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Different Victories

Different Victories

“He hoisted them and carried them to the top of the ridge. . .”

Judges 16:3

 

In a famous account, Samson visits a harlot of the city of Gaza. The Philistines, his enemies, plan to attack him when he is finished with his “business”. But, while the guards are sleeping in their chambers, secure in the knowledge that Samson will be “busy” all night, Samson awakens and leaves the girl. He approaches one of the city gates and lifts the doors out of their sockets and carries them toward Hebron, the city where David was first crowned King of Israel.

A fantastic bit of folklore? Not hardly. Archaeology and biomechanics have shown that this feat could have been performed by a powerfully built man like Samson. But, what is the significance of this short notice? It gives us an insight to what kind of man Samson truly was. People through the ages have remembered him in glorious battles with the Philistines; at the blood-soaked fields of Ramath-Lehi or pulling down the Philistine temple of Dagon. His legacy was one of lusty violence.

This is the popular imagination of Samson. He was actually a man of elemental faith and justice. He had a sense of mission. Moreover, he was not a wonted killer and this notice illustrates it. He could have attacked the guards and caused bloodshed and death. He did not. Instead, he pulls up the gates. In the ancient military mindset, the gates were seen as the most vulnerable part of the city fortifications. To take the gate was a symbol of victory, as it left the inhabitants exposed to attack. To take the gates of Gaza was to embarrass the Philistine flagship city, and win a bloodless victory. This act was not the act of a savage warrior.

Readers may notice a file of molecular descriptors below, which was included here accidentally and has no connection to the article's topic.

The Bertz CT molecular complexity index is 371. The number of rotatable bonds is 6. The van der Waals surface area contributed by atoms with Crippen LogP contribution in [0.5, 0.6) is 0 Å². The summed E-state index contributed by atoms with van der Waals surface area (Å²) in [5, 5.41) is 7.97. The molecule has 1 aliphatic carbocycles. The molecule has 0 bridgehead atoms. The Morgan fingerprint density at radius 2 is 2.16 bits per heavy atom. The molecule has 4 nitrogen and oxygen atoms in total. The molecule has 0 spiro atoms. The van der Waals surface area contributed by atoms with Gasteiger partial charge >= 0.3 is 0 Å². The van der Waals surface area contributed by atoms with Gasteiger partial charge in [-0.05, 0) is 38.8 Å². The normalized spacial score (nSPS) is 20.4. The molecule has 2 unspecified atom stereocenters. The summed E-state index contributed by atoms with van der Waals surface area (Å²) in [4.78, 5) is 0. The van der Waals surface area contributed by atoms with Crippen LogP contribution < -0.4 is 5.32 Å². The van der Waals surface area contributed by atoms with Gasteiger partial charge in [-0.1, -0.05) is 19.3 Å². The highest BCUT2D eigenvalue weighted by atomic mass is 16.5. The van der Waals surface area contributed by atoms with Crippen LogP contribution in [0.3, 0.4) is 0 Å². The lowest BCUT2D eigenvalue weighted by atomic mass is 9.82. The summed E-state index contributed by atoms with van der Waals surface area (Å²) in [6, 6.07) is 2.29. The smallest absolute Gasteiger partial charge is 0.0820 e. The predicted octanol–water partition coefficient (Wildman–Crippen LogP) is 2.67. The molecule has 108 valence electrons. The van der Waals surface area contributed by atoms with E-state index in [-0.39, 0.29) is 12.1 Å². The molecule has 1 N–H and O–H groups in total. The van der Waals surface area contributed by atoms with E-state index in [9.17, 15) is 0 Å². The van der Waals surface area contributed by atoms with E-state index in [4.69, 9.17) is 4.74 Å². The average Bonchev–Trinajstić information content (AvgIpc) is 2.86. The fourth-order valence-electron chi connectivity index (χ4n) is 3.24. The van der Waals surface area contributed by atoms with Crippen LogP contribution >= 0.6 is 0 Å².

It also speaks to us today. We need not always use the dramatic and aggressive way of doing things. Sometimes the more powerful, and productive, approach is the quiet one. Sometimes the louder you are, the less others hear. Samson knew this. He is showing that we must find the most effective solution with the greatest impact, not simply acting on animal impulse- although Samson was not above relying on these impulses either. In this episode, Samson is showing us that wisdom backed by power is an invincible force.

Perhaps, this is what John Milton was thinking in his epic verse, “Samson Agonistes”- “what is strength without a double share of wisdom; vast, unwieldy, burdensome, liable to fall by weakest subtleties. It was not to rule, but to subserve where wisdom bears command.”

 

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